In early July the words “Hitler was right” were painted in Russian on the memorial stone to the 72,000 Jews who were murdered at the Ponary Forest near Vilnius in Lithuania. On another monument close by, a vulgar reference was made to the compensation the Lithuanian government has made to the descendants of murdered Jews. No one seems to have noticed.
Vilnius, now the capital of Lithuania, was known for centuries as the “the Jerusalem of Lithuania” because of its centrality to medieval and early modern Jewish thought and politics. In the medieval Grand Duchy of Lithuania and the early modern Polish-Lithuanian Commonwealth, Jews settled in Vilnius in considerable numbers from both west and east. Over centuries, Jews prospered under a regime that permitted them local autonomy. During the waning of the Commonwealth in the eighteenth century, Vilnius was home to scholars such as Elijah ben Solomon, the “Gaon of Vilne,” the great opponent of the Hasidic movement.
In the nineteenth century Vilnius was home to the Haskalah, or Jewish Enlightenment, in the Russian Empire. After World War I the city was incorporated by Poland, though it was claimed by Lithuania as its capital. There were far more Poles than Lithuanians in the city, but there were about as many Jews as Poles, roughly eighty thousand each in the 1920s. In interwar Vilnius, tensions between Poles and Jews and between Poles and Lithuanians were high, but relations between Lithuanians and Jews were relatively peaceful.
In 1939, as the World War II began, the Jews, Poles, and Lithuanians of Vilnius fell under Soviet power. By the terms of the Molotov-Ribbentrop pact, the alliance between Nazi Germany and the Soviet Union, eastern Poland (including Vilnius) came within the Soviet sphere of influence. The Soviets in 1939 gave Vilnius to Lithuania, then annexed the whole country in 1940. The NKVD, the Soviet secret police, then set about deporting Lithuania’s political and social elites—about 21,000 people in all, including many Jews. Thousands more were shot in NKVD prisons. This level of wartime terror was unprecedented, and its first perpetrators were Soviets rather then Nazis. We remember, for example, that the Japanese diplomat Chiune Sugihara saved several thousand Jews by issuing them transit visas from Lithuania in 1940; what is often overlooked is that these Jews were fleeing not the Holocaust, which had not yet begun, but the threat of Soviet deportations.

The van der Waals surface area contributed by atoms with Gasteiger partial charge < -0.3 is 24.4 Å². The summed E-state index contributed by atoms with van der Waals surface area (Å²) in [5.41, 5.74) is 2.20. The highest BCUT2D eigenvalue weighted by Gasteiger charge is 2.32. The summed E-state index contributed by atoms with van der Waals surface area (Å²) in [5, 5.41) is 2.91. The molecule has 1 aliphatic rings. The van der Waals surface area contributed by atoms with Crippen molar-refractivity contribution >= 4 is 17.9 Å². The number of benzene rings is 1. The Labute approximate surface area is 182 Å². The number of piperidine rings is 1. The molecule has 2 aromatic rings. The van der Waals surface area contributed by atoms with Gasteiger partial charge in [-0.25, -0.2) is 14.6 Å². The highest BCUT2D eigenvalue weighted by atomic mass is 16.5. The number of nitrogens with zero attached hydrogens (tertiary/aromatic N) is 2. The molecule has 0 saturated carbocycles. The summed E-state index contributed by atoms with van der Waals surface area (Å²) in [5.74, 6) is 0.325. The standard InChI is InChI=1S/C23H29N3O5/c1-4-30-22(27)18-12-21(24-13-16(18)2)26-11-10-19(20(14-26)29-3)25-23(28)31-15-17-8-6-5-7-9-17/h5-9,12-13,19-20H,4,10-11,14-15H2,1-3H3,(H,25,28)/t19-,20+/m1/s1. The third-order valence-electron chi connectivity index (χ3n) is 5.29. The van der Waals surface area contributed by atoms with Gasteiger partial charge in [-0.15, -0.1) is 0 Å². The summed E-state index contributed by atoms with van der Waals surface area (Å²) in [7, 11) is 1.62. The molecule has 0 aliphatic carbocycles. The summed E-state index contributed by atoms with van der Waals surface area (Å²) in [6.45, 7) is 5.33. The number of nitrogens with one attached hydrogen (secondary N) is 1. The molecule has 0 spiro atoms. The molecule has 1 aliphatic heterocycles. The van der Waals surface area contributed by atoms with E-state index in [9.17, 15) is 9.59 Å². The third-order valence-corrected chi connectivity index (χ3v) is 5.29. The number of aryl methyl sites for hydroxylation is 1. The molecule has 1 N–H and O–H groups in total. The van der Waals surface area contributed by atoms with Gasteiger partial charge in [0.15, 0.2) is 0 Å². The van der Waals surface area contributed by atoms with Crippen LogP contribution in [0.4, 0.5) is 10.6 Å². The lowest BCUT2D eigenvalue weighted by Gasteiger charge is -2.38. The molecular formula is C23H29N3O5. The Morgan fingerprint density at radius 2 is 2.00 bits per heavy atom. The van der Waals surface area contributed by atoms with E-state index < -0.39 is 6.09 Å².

Meanwhile, the Germans prepared to betray their Soviet allies. Part of their planning for the invasion of the Soviet Union was the recruitment of local nationalists, who would help them spread their anti-Semitic message: Nazi rule was liberation from Soviet crimes, which were in fact the fault of local Jews. During the first few weeks of the German invasion, which first touched Lithuania and other lands that the Soviets had just annexed, local peoples took part in a few hundred extremely violent pogroms, killing some 24,000 Jews.
German troops were followed by four Einsatzgruppen, whose task was to murder groups who might resist German power. In Lithuania, more quickly than anywhere else, this mission became mass murder. The Germans’ anti-Semitic equation of Jews with Soviet rule allowed Lithuanians (and others) to find a scapegoat for their own humiliation and suffering under Soviet rule. It also provided an escape route for many who had collaborated with the prior Soviet regime. The Germans had been sheltering Lithuanian nationalists who had fled Soviet rule, and cooperation between German forces and these Lithuanians allowed for a drastic escalation from pogroms to mass shootings.
The mass murder of the Jews of Vilnius could not have taken place without the assistance of Lithuanians: the Germans did not have enough men for the job. That said, it is important to remember that the double occupation of Lithuania, by the Soviets and then by the Germans, was an exceedingly violent break with the previous history of Vilnius and Lithuania. Though the Germans had no trouble finding Lithuanians willing to kill Jews, what happened in 1941 had no precedent in prewar Lithuanian policy or in the history of Lithuanian-Jewish relations.